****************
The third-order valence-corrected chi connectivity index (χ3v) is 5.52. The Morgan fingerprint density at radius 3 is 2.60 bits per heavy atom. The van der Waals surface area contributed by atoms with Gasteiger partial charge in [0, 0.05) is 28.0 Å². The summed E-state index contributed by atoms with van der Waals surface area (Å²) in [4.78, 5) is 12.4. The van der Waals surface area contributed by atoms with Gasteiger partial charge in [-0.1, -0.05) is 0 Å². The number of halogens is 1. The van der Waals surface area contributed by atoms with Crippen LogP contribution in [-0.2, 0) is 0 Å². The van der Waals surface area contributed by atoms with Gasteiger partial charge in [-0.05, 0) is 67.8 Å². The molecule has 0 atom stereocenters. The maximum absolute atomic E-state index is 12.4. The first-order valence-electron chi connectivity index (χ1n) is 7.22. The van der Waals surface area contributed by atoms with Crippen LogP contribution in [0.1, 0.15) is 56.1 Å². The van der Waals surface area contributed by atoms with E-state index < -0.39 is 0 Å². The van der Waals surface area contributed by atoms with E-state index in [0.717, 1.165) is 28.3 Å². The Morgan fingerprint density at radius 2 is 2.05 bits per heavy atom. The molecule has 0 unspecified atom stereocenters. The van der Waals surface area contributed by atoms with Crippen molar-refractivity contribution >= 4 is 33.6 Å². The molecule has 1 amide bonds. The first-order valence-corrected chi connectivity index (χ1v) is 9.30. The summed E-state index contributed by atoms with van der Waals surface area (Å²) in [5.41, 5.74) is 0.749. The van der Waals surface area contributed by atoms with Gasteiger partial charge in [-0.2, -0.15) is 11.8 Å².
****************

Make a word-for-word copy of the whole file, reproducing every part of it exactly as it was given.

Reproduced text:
The third-order valence-corrected chi connectivity index (χ3v) is 5.52. The Morgan fingerprint density at radius 3 is 2.60 bits per heavy atom. The van der Waals surface area contributed by atoms with Gasteiger partial charge in [0, 0.05) is 28.0 Å². The summed E-state index contributed by atoms with van der Waals surface area (Å²) in [4.78, 5) is 12.4. The van der Waals surface area contributed by atoms with Gasteiger partial charge in [-0.1, -0.05) is 0 Å². The number of halogens is 1. The van der Waals surface area contributed by atoms with Crippen LogP contribution in [-0.2, 0) is 0 Å². The van der Waals surface area contributed by atoms with Gasteiger partial charge in [-0.05, 0) is 67.8 Å². The molecule has 0 atom stereocenters. The maximum absolute atomic E-state index is 12.4. The first-order valence-electron chi connectivity index (χ1n) is 7.22. The van der Waals surface area contributed by atoms with Crippen LogP contribution in [0.1, 0.15) is 56.1 Å². The van der Waals surface area contributed by atoms with E-state index < -0.39 is 0 Å². The van der Waals surface area contributed by atoms with E-state index in [0.717, 1.165) is 28.3 Å². The Morgan fingerprint density at radius 2 is 2.05 bits per heavy atom. The molecule has 0 unspecified atom stereocenters. The van der Waals surface area contributed by atoms with Crippen molar-refractivity contribution >= 4 is 33.6 Å². The molecule has 1 amide bonds. The first-order valence-corrected chi connectivity index (χ1v) is 9.30. The summed E-state index contributed by atoms with van der Waals surface area (Å²) in [5.41, 5.74) is 0.749. The van der Waals surface area contributed by atoms with Gasteiger partial charge in [-0.2, -0.15) is 11.8 Å².